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2016 | 50 | 81-96

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Grounding and Logical Basing Permissions


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The relation between logic and rationality has recently re-emerged as an important topic of discussion. Following the ideas of Broome [1999] and MacFarlane [2004], the debate focused on providing rational requirements, which work as bridges between logic and epistemic norms. However, as Broome [2014] and Way [2011] observed, the usual requirements cannot capture some important aspects of rationality, such as how one can rationally believe something on the basis of believing something else. Broome [2014] proposed a few additional principles (“basing permissions”) for this purpose. In this paper I develop a more systematic family of basing permissions using the recent notion of grounding (Fine [2012], Correia [2014]). In particular, I claim that if Γ (logically) grounds A, and you believe Γ, then rationality permits you to believe A on the basis of believing Γ.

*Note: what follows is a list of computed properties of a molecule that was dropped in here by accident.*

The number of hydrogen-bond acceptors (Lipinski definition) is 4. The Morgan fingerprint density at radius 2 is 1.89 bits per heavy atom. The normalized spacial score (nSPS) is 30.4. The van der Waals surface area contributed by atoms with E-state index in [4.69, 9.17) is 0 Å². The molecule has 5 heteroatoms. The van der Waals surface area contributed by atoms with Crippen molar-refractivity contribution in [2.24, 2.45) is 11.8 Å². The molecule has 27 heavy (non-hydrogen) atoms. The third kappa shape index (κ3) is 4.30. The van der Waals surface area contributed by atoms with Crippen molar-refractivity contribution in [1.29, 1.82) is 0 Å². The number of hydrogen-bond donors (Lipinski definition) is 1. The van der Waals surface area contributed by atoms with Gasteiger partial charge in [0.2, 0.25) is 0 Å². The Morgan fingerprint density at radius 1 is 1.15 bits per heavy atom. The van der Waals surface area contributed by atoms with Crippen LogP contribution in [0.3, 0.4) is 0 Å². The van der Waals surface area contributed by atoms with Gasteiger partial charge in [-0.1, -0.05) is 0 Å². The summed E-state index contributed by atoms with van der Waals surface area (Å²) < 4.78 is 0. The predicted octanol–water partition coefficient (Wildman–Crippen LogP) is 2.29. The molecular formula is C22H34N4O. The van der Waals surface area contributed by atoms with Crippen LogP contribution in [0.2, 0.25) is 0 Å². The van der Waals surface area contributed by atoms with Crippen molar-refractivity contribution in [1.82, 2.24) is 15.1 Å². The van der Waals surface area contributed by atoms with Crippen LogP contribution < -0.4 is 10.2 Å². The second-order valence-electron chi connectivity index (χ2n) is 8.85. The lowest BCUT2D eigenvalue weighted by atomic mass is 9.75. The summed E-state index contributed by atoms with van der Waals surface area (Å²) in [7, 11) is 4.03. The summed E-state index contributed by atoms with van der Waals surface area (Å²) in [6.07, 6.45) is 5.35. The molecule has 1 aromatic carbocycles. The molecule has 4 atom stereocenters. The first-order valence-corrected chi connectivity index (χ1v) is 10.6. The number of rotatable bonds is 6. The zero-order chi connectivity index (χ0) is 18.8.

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  • CONICET, University of Buenos Aires


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